Passport and Visa
For international destinations: A valid passport is required for international travel. Passports must be valid for six months after the end of the program. Information about visas will be provided after acceptance.
Click "Apply Now" on this page to begin your application. A checklist of requirements to complete will be presented to you.
Dates & Deadlines
- Application Deadline for 2019 Spring Travel Courses: February 7, 2019 (Note: Applications will be available to submit in mid December)
- Decision date: The final decisions of enrollment in each course will be confirmed in the last week of February. The size of the class is kept small enough to be manageable by the faculty. We make every effort to give each student their first choice.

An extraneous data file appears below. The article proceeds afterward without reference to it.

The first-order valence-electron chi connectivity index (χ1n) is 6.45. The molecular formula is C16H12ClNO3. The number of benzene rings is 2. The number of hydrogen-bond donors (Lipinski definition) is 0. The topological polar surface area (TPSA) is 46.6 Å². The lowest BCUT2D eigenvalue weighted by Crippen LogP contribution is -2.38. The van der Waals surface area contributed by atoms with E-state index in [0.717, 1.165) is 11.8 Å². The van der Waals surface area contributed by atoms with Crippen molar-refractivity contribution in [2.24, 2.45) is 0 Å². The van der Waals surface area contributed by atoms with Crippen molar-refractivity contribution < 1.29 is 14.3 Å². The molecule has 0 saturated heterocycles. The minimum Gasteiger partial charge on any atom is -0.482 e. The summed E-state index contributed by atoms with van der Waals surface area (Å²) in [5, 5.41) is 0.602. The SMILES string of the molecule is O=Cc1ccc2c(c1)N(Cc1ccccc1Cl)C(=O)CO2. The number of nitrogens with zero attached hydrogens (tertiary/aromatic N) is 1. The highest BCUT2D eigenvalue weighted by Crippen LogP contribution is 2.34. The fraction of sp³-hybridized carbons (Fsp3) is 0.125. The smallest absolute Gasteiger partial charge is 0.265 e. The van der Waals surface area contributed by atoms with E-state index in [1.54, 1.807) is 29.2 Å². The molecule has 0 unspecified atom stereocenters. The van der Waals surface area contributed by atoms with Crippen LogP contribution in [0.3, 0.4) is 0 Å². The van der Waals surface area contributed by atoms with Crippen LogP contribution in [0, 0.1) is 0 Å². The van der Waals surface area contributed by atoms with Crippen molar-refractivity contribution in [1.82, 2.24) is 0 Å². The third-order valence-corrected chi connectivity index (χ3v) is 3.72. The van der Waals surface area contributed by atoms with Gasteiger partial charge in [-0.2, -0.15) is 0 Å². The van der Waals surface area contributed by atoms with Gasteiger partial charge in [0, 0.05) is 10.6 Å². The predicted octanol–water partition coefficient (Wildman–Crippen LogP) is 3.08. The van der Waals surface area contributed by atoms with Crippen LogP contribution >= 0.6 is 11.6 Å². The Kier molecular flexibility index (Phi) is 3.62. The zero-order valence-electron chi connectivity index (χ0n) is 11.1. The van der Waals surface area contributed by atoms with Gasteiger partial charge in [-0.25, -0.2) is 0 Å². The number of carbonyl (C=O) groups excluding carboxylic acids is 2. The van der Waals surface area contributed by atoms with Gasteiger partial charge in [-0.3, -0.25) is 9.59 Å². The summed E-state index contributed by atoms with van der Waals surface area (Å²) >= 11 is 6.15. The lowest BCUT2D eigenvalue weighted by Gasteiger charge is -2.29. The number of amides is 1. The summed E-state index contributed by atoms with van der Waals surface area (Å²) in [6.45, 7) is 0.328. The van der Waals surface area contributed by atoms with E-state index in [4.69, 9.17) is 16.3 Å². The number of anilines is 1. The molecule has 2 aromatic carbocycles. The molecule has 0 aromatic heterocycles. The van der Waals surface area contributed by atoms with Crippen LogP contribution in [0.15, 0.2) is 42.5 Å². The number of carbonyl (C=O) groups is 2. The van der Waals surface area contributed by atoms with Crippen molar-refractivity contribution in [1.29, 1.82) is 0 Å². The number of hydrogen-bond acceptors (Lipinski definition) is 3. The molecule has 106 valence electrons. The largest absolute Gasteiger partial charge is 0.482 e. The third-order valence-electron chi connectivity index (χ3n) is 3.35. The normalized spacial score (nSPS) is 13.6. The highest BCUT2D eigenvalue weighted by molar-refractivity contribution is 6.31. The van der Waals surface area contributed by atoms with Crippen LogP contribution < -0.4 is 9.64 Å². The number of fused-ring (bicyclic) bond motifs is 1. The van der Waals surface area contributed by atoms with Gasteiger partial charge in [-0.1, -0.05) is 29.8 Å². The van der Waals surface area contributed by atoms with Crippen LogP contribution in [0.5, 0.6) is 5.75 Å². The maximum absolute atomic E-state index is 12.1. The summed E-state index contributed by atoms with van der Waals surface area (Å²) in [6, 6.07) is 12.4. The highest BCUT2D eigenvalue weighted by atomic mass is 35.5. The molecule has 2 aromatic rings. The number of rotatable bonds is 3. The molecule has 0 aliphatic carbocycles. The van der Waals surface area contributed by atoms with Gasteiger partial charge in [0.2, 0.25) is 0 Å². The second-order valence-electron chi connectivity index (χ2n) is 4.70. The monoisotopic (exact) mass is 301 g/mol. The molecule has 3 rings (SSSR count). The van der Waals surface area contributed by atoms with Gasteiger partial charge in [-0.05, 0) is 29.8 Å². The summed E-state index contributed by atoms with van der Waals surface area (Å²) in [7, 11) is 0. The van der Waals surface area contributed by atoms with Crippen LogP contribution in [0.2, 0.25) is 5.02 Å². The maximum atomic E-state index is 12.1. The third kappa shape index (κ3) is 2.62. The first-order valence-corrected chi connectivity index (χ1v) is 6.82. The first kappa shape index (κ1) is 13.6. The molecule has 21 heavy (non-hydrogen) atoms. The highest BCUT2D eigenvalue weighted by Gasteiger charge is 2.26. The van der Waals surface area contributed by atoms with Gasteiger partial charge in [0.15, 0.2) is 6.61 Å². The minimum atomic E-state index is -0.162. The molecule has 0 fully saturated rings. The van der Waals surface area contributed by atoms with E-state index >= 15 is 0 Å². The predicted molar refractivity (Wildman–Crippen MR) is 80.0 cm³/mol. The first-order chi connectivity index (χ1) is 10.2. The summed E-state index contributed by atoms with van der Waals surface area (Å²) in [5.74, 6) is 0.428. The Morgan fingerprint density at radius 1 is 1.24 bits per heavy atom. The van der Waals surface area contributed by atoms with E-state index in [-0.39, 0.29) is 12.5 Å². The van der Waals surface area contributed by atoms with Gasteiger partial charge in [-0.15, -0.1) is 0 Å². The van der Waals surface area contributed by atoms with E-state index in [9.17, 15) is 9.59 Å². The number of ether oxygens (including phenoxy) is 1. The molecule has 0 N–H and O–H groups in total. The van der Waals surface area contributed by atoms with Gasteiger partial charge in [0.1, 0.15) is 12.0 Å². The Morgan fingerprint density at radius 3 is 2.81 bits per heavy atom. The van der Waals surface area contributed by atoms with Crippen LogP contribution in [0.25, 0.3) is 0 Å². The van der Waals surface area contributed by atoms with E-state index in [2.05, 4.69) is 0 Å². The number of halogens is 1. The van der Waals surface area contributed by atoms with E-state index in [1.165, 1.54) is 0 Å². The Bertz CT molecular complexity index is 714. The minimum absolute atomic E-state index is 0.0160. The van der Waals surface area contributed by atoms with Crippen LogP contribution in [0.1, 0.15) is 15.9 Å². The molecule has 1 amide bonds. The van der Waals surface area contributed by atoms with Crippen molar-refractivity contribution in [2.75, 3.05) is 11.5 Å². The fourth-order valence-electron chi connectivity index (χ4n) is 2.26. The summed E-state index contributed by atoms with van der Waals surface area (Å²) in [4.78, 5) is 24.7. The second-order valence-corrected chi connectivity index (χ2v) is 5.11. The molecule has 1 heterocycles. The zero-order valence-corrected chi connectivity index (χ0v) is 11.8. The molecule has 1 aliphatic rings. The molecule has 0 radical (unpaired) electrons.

- Confirmation date: March 8, 2019
- Deposit date: Deposits are due to the Taubman College business office on or before March 8.
For questions about eligibility and course content:
Contact the course's faculty leader (see Academics section above).
For questions about the program:
Taubman College, rm 2150 Art & Architecture bldg.
2000 Bonisteel Blvd.
Ann Arbor, MI 48109-2069
For questions about the application process:
Global Engagement Team